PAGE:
Given the current global situation, you might forgive Prime Minister Boris Johnson for picking and choosing what he focuses on carefully.

With the COVID-19 pandemic still very much here, Boris has had a lot on his plate of late.

But this is not a political forum of course. All we care about is the mortgage industry and Boris only tends to come onto our radar when the government shifts its attention to our favourite topic.

As the Conservative government starts to plan for the future and galvanise the economy, the topic of mortgages has made an appearance.

Speaking at this week’s Conservative Party Conference, Boris has provided some insight into how he will look to enhance the UK’s housing market – something he himself has described as ‘broken’.

One way this will be attempted is by making it easier for first time buyers to get a long-term fixed-rate mortgage, worth up to 95% of the home’s value.

The Prime Minister maligned the limitations of the rental market and the effect of this during the recent lockdown, with people not having gardens and having to ‘use ironing boards as desks’.

He said that many people have an instinct to buy, but are struggling to do so. This, he said, was not so much down to not being able to afford the mortgage, but not being able to afford the deposit to buy their own property.

The rental market only offers properties that occupants cannot truly love according to Mr Johnson, stating that the time to act is now. 

Johnson promised to make it easier to access those all-important long-term fixed rate mortgages that makes purchasing a home of one’s own easier, more manageable and more desirable.

The Tories believe this could lead to as many as 2 million more owner/occupiers, helping to turn ‘generation rent into generation buy’.

What do Boris’s plans entail?  

It’s too early to say, but reports suggest that ministers have been asked to design the plan, with the exact approach they are likely to take up for debate.

One would assume there would be fewer stress tests for mortgage applicants. It is possible that some kind of state-based guarantee would be introduced to protect lenders and lower the risk associated with the loans they would be offering to first time buyers.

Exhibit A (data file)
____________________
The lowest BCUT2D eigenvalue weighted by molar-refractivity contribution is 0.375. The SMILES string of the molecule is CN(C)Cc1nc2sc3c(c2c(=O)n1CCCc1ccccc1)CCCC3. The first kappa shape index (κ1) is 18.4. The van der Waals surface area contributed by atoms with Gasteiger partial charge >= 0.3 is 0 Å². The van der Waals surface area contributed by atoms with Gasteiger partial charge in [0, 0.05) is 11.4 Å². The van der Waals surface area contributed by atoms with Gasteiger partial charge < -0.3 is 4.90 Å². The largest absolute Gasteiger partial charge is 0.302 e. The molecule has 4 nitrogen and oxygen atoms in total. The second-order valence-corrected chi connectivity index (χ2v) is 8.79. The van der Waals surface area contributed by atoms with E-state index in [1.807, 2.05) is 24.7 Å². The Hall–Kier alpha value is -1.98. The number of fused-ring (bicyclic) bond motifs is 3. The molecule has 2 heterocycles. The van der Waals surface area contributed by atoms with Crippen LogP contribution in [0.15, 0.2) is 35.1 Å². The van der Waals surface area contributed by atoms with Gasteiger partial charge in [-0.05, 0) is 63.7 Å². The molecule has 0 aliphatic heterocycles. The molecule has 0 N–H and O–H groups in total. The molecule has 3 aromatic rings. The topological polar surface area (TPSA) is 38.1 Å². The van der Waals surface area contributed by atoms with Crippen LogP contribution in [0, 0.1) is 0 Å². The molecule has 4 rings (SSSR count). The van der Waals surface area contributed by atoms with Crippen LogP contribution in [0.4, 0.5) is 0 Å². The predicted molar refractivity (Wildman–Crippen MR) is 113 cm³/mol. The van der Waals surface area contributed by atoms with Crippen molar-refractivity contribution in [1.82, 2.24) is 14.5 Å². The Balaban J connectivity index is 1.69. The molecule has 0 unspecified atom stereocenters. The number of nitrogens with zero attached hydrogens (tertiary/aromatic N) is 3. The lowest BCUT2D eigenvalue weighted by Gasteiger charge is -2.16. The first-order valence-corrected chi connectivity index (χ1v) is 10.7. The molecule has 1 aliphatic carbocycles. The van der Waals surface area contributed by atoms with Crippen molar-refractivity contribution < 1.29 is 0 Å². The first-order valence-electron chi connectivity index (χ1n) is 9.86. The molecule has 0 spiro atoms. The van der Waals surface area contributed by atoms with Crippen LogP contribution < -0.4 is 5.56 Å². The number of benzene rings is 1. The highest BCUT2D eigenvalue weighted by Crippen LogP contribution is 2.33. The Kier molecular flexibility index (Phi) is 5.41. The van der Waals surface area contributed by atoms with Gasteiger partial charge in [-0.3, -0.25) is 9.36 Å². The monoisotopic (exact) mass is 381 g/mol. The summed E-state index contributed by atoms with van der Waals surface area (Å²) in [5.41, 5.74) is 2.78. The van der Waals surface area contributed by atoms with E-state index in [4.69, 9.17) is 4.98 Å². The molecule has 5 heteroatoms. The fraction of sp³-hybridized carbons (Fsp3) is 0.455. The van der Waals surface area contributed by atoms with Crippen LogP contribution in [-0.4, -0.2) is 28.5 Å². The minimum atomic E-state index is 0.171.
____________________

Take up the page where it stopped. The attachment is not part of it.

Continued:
More will become clear over the coming months, with prospective first time buyers and the wider mortgage industry alike set to keep close tabs on any developments.

What problems might there be? 

The mortgage market generally is in a tricky spot, like so many markets. The natural inclination to play it safe for lenders doesn’t really align with lending to the perceived riskiest portion of the buying market – first time buyers who have limited deposit capital.

That means this initiative will have to provide some significant reassurance to lenders – reassurance that will only come in the form of monetary guarantees. 

These guarantees will have to be substantial. Very substantial. The BBC has bandied about a possible figure in the tens of billions

That kind of spending might be a good way to boost the housing market in theory. But with an economy in recovery mode and the wider societal picture something of a moveable feast at present, what happens next is hard to predict. Whether stumping up the kind of financial guarantees to make this work is feasible will have to be decided upon.

Getting a first-time mortgage as a contractor

Contractor mortgages and freelancer mortgages have historically been trickier to acquire. Add to this the element of being a first time buyer, and the property market can seem like something of a minefield for anybody working in this way and looking to buy their own home.

At Roots Mortgages, we can help remove headaches and provide you with mortgage services that can help you make that first step and become part of ‘generation buy’ yourself.

To see how much you may be able to borrow, take a look at our mortgage calculator.